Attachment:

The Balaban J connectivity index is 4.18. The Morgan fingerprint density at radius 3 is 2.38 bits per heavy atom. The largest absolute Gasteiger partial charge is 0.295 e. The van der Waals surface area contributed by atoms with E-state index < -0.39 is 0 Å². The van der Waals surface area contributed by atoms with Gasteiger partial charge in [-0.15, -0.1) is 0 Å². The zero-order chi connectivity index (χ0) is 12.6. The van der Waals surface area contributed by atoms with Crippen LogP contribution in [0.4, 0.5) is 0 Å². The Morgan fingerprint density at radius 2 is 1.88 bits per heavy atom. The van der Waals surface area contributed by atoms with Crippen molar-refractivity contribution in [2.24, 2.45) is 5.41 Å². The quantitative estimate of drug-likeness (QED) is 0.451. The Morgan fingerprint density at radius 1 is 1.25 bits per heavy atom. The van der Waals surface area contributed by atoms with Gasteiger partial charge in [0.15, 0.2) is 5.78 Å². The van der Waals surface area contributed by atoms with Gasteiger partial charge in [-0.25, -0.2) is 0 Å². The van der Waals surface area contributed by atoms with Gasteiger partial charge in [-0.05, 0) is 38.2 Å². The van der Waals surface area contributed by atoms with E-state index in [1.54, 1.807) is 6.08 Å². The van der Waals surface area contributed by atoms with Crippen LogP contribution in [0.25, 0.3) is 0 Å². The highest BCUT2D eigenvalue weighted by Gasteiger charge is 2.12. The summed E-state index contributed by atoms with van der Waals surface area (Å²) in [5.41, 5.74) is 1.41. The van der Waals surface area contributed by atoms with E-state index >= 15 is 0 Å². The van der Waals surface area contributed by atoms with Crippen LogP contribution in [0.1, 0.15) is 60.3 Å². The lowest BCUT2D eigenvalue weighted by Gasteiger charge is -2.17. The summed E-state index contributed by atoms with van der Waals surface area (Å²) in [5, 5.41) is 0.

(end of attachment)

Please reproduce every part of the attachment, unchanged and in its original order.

The Balaban J connectivity index is 4.18. The Morgan fingerprint density at radius 3 is 2.38 bits per heavy atom. The largest absolute Gasteiger partial charge is 0.295 e. The van der Waals surface area contributed by atoms with E-state index < -0.39 is 0 Å². The van der Waals surface area contributed by atoms with Gasteiger partial charge in [-0.15, -0.1) is 0 Å². The zero-order chi connectivity index (χ0) is 12.6. The van der Waals surface area contributed by atoms with Crippen LogP contribution in [0.4, 0.5) is 0 Å². The Morgan fingerprint density at radius 2 is 1.88 bits per heavy atom. The van der Waals surface area contributed by atoms with Crippen molar-refractivity contribution in [2.24, 2.45) is 5.41 Å². The quantitative estimate of drug-likeness (QED) is 0.451. The Morgan fingerprint density at radius 1 is 1.25 bits per heavy atom. The van der Waals surface area contributed by atoms with Gasteiger partial charge in [0.15, 0.2) is 5.78 Å². The van der Waals surface area contributed by atoms with Gasteiger partial charge in [-0.25, -0.2) is 0 Å². The van der Waals surface area contributed by atoms with Gasteiger partial charge in [-0.05, 0) is 38.2 Å². The van der Waals surface area contributed by atoms with E-state index in [1.54, 1.807) is 6.08 Å². The van der Waals surface area contributed by atoms with Crippen LogP contribution in [0.25, 0.3) is 0 Å². The highest BCUT2D eigenvalue weighted by Gasteiger charge is 2.12. The summed E-state index contributed by atoms with van der Waals surface area (Å²) in [5.41, 5.74) is 1.41. The van der Waals surface area contributed by atoms with E-state index >= 15 is 0 Å². The van der Waals surface area contributed by atoms with Crippen LogP contribution in [0.1, 0.15) is 60.3 Å². The lowest BCUT2D eigenvalue weighted by Gasteiger charge is -2.17. The summed E-state index contributed by atoms with van der Waals surface area (Å²) in [5, 5.41) is 0.